Tens of thousands of Delta passengers stranded around the world after huge computer failure forces ALL planes to be grounded

A DELTA Air Lines systems have crashed worldwide, leaving tens of thousands of travellers stranded with none of the airline’s planes able to take off.
 
But the ground stop, which was caused by a power outage in Atlanta and caused delays of more than four hours, has now been lifted with limited departures announced.
 
The global computer outage of one of the world’s largest airlines left passengers stranded and forced to queue for hours, including at Heathrow Airport in London, San Francisco International Airport and Malaga Airport in Spain.
 
After hours of confusion and delays, the airline announced on social media that the ground stop had been lifted with “limited departures resuming” following the power outage in Atlanta that impacted Delta computer systems.
 
The airline said: “A Delta ground stop has been lifted and limited departures are resuming following a power outage in Atlanta that impacted Delta computer systems and operations worldwide. Cancellations and delays continue.
 
“Customers heading to the airport should expect delays and cancellations. While inquiries are high and wait times are long, our customer service agents are doing everything they can to assist. There may also be some lag time in the display of accurate flight status at delta.com, the Fly Delta App and from Delta representatives on the phone and in airport.”
 
Delta Air Lines has since said all travellers on Delta flights on August 8 would be able to claim a refund.
 
In a statement, the airline said: “If your flight is canceled or significantly delayed, you are entitled to a refund. Even if your flight is not canceled, you may make a one-time change to your ticket without fee if you are scheduled to travel to, from, or through the following destination(s) on Delta.”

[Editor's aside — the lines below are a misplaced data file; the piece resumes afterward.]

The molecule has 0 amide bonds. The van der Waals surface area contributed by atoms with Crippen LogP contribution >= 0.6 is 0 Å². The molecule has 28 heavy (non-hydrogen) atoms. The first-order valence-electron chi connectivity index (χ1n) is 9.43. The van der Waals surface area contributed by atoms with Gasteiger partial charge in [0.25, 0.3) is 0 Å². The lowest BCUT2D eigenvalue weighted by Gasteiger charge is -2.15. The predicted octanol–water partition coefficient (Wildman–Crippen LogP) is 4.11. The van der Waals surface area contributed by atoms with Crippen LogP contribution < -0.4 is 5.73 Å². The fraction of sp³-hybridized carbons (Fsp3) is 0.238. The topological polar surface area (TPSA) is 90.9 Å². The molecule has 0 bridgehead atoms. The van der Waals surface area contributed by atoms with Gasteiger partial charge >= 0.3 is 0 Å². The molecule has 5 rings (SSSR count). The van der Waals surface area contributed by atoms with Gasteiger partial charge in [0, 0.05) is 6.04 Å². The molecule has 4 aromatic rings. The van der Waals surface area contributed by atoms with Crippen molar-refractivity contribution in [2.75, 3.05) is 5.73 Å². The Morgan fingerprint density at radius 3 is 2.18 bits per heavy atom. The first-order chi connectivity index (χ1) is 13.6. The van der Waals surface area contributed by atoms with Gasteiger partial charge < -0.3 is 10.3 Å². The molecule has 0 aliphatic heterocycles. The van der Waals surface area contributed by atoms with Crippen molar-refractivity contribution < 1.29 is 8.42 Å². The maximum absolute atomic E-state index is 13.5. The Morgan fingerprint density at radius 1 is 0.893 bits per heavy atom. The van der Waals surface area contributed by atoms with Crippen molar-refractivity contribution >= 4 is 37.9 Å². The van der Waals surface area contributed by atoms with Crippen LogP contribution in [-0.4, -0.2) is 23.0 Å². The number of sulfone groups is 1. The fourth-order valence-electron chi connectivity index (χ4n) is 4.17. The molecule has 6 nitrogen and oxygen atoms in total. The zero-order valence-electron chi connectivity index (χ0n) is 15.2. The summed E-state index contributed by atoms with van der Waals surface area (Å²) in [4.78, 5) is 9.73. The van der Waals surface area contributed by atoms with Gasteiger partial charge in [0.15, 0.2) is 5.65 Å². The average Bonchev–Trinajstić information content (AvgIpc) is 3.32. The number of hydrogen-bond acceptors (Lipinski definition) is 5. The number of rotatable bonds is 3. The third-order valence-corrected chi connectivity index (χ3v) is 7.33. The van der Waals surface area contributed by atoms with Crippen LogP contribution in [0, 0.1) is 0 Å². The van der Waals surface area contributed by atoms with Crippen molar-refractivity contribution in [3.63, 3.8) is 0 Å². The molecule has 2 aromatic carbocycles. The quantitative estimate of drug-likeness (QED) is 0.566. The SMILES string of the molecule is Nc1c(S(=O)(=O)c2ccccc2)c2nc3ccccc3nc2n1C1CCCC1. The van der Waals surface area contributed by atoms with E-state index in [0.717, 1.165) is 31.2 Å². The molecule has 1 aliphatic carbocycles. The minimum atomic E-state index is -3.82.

Delta Air Lines runs more 5000 flights a day.
 
People waiting at Heathrow airport this morning, hoping to travel to places including Athens, Las Vegas and Tokyo, were left stranded at Terminal 4.
 
The outage has also impacted the Keflavik International airport in Iceland, Rome Ciampino Airport, Lihue airport in Hawaii and the Seattle-Tacoma International airport, according to social media reports.
 
Passengers were given little news or updates around when their flight will be ready to with upset travellers taking to social media to complain.
 
Amanda Jackson told The Sun Online that she had been left at Heathrow for more than three hours trying to drop her bags.
 
She said: “I am through security now with a scrappy handwritten boarding pass, but absolutely no news about what’s going on.”
 
Travelling to Seattle then onto Alaska for a family celebration, she said she was still hopeful she would make it.
 
She said: “It took us 3 hrs to drop bags, staff are pretty clueless and people are just getting on being very good.”
 
Another passenger, Peter Taylor, took to Twitter and said he was still in Heathrow.
 
He said: “Should have been on 9:40 flight to Boston – waiting for news – staff apologetic, even had the captain speak to us”.
 
Travellers were forced to sleep on the floor with little news of when their flight would take off.
 
Others have been given food vouchers while others were given free food and drinks as the wait continues.
 
Delta News released a statement, saying: “A power outage in Atlanta, which began at approximately 2:30 a.m. ET, has impacted Delta computer systems and operations worldwide, resulting in flight delays. Large-scale cancellations are expected today.
 
“All flights enroute are operating normally. We are aware that flight status systems, including airport screens, are incorrectly showing flights on time. We apologize to customers who are affected by this issue, and our teams are working to resolve the problem as quickly as possible. “
 
Just after the crash, the airline said on social media that their systems were “down everywhere”.
Courtesy of thesun.co.uk

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